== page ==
Robert Eggers’ new movie, The Northman, arrives in Australian cinemas this week. In order to get prepped for this bloody tale of Viking vengeance, check out his unsettling horror debut The Witch: a folk horror movie that does not rely on gore to terrify the audience, but instead gradually worms its way under your skin to slowly unnerve you. It’s not the plunge from the top of the rollercoaster but a slow drive down a dark, country lane.
Set in 1630, a Puritan settler family are banished from their New England village after a heated religious argument in the colony. Isolated theologically and physically, patriarch William (Ralph Ineson) moves to the edge of a vast, dense forest with his family: wife Katherine (Kate Dickie) and their children Thomasin (Anya Taylor-Joy), Caleb (Harvey Scrimshaw), twins Mercy and Jonas (Ellie Grainger and Lucas Dawson), and infant Samuel. But nature is unforgiving and the family’s crops fail. Suddenly, while under Thomasin’s care, baby Samuel disappears, stolen by a witch who dwells within the forest.
This tangled woodland is the demarcation line between the God-fearing Puritans and the ancient, primal terror living within it. Witchcraft was an accepted reality of the 17th century: William and his family live in accordance with their strict religious convictions, and if God exists, so too must the Devil. When events start to unravel, we believe it because they believe it.
But it is not solely the witch’s actions that cause family bonds to deteriorate. Existing tensions are strained by the failing harvest and, as Thomasin was responsible for Samuel when he was taken, it is not long before fingers are pointed her way. There is also an interesting level of ambiguity to the tale – is this all the result of simple bad luck, or does each family member hold some responsibility for what befalls them?
Eggers’ meticulous attention to detail goes a long a way to making The Witch work. Costumes were made from 17th century patterns; the houses are constructed faithfully in the thatched style of the time. Even the dialogue is cribbed from genuine diary entries and documents from the period. While the characters’ manner of speaking may take a little getting used to at first, the payoff is an immersive and authentic experience.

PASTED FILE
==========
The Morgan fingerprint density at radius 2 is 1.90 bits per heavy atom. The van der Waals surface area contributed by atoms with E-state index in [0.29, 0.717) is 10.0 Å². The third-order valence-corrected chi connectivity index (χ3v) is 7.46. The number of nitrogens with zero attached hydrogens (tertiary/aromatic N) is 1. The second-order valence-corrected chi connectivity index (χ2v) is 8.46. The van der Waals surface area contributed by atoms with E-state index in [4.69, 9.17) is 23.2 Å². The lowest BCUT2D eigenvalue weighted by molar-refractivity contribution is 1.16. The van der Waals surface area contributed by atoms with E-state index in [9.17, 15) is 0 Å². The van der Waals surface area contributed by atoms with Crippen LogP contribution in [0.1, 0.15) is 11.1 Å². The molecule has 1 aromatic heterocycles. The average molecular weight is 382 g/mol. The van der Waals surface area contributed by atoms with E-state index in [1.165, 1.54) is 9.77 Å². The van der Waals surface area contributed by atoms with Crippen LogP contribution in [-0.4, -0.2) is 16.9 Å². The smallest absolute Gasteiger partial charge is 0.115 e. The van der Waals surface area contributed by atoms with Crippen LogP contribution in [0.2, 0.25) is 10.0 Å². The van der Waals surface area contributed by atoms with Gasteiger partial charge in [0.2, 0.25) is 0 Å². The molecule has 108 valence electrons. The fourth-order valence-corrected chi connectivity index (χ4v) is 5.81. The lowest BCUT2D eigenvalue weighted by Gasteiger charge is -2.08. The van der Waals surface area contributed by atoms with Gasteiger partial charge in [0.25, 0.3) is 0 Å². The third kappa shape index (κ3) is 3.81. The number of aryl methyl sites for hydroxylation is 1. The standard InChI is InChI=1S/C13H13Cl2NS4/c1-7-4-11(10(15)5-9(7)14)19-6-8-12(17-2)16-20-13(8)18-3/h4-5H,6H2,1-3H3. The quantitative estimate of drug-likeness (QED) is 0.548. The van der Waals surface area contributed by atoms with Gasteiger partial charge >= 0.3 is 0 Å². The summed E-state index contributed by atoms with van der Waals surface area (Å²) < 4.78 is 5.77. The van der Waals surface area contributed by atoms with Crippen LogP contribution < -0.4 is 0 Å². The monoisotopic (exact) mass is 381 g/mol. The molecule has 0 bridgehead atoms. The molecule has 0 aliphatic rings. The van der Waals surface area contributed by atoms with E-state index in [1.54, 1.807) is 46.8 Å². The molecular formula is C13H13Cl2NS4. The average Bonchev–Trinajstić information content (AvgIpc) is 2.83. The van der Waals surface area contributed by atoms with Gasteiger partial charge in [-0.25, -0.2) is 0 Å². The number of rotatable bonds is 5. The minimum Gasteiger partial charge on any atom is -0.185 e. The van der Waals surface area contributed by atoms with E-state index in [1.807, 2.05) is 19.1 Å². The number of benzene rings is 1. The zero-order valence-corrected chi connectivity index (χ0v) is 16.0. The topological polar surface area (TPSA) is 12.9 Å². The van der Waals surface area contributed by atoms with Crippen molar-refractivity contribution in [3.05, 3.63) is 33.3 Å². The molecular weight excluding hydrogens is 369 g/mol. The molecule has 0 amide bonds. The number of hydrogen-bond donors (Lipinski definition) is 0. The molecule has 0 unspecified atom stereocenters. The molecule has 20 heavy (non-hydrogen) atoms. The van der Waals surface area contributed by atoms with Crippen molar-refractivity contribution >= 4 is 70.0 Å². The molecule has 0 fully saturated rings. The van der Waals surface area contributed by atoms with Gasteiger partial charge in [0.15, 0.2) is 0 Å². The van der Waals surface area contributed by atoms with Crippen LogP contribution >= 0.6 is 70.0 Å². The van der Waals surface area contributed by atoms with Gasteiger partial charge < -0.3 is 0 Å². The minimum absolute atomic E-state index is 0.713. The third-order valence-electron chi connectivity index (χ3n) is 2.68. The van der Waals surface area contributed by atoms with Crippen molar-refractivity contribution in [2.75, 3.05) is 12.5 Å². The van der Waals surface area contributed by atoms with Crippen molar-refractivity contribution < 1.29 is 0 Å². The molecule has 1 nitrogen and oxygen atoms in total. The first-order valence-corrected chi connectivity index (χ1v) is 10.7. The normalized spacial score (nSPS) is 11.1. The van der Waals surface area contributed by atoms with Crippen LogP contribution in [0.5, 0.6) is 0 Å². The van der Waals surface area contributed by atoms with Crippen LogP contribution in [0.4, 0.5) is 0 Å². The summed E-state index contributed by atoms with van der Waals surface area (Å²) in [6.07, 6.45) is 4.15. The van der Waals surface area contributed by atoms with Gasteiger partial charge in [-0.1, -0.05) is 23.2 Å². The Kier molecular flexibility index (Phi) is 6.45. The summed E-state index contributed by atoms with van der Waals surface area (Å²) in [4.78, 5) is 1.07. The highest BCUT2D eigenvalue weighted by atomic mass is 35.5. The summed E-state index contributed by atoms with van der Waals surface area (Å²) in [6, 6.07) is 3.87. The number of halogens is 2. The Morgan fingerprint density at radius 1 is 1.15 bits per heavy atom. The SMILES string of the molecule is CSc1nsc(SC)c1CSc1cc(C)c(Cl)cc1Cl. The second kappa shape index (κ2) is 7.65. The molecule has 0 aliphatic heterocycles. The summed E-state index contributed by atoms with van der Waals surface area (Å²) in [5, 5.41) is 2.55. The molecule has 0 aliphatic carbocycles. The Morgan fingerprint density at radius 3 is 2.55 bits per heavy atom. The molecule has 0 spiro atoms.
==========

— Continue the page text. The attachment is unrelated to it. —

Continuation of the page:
With the Pilgrims having only recently arrived in North America, Eggers cast British actors in the movie. Ineson’s imposing height and gravelly accent lend William important gravitas, and Dickie convincingly spirals in the face of disaster upon disaster. But most notably, this is Taylor-Joy’s first film, and Thomasin is the most complex character of all. As the eldest child, she spends most of her time trying to corral her boisterous younger siblings and getting blamed for everything. She has little in the way of options for her future. In many ways, she is the black sheep of the family.
Mark Korven’s twisted score uses abrasive strings, sinister drones and weird vocalisations to fray your nerves; even seemingly innocuous events are made malevolent with these off-kilter undertones. And Jarin Blaschke’s atmospheric cinematography contrasts the chaos of nature against the neat order of the austere farmland.
Ultimately, The Witch works so well because it values atmosphere, slowly cultivating a pervasive sense of dread over sleazier, cheaper thrills. This is not a film that will be forgotten as soon as the credits roll, for The Witch prefers to crawl inside your head and stay there.